The face of the corporate data center and the perception of IT are changing. Hardware is becoming commoditized and taking a backseat to software. IT has evolved from a collection of equipment that can help reduce costs to a strategic business asset. As a result, many organizations have ramped up their software investments.
Unfortunately, a large percentage of these companies don’t follow best practices for managing and tracking the use of software. Many simply don’t understand complex software licensing requirements and lack the knowledge and tools to track software usage.
This explains why the use of unlicensed software, intentional or not, is rampant. According to the 2013 Business Software Alliance Global Software survey, more than four in 10 PC software installations weren’t licensed.
The total value of unlicensed PC software used in 2013? Approximately $62.7 billion.
That number has gotten the attention of Microsoft and other leading software vendors that are always on the lookout for new revenue streams. More and more organizations are being subjected to vendor software licensing audits, which involve inquiries to determine whether every copy of installed software at a particular organization is properly licensed. In fact, the 2013 Software Audit Industry Report from Express Metrics found that more than half of surveyed companies were audited within the past two years.
Software vendors have traditionally focused their efforts on large enterprises, but small-to-midsize businesses (SMBs) are becoming an increasingly popular target for software licensing audits. Because SMBs typically have limited IT personnel, simply responding to an audit and combing through complicated software agreements, new and old, can be overwhelming.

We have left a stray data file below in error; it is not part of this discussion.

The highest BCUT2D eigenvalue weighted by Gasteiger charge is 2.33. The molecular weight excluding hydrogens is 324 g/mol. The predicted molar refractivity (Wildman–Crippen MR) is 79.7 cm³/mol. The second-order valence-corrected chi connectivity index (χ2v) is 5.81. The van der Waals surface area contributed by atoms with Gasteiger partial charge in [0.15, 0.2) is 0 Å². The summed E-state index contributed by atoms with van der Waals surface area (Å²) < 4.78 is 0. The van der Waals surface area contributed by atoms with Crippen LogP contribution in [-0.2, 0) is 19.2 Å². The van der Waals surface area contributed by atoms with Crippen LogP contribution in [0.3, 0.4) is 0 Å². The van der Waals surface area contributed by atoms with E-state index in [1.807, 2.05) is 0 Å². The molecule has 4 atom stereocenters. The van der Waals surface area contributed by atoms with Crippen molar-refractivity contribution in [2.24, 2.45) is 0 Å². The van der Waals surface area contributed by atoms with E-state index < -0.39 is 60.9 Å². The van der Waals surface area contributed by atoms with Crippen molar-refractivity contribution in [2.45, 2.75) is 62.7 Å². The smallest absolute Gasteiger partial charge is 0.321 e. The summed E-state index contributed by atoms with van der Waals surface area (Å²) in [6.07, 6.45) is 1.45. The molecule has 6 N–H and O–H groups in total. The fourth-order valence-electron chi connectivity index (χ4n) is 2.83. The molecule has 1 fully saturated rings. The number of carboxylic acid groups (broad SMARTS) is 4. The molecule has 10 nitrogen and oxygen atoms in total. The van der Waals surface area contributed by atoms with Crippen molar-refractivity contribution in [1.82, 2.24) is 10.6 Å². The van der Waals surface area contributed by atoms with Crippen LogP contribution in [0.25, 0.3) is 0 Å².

Depending on the findings of the audit, the financial impact can be particularly painful. A 2012 IDC survey found that more than half of respondents paid software vendors more than $100,000 in fines and additional licensing costs after an audit.
Of course, the risks related to the use of unlicensed software aren’t limited to audits. Similar to software that has reached its end of life and is no longer supported, unlicensed software users don’t receive security patches from software publishers. This opens the door for hackers to gain access to your network and get their hands on sensitive company and customer data. Dealing with a security breach can make a software licensing audit seem like a walk in the park.
Unfortunately, it’s probably just a matter of time before your phone rings with an audit request from a software vendor. In the next post, I’ll discuss what to expect and how to respond, and share best practices for developing a sound software license compliance strategy.
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[…] a previous post, I discussed how the combination of software-focused IT environments and an inability to properly […]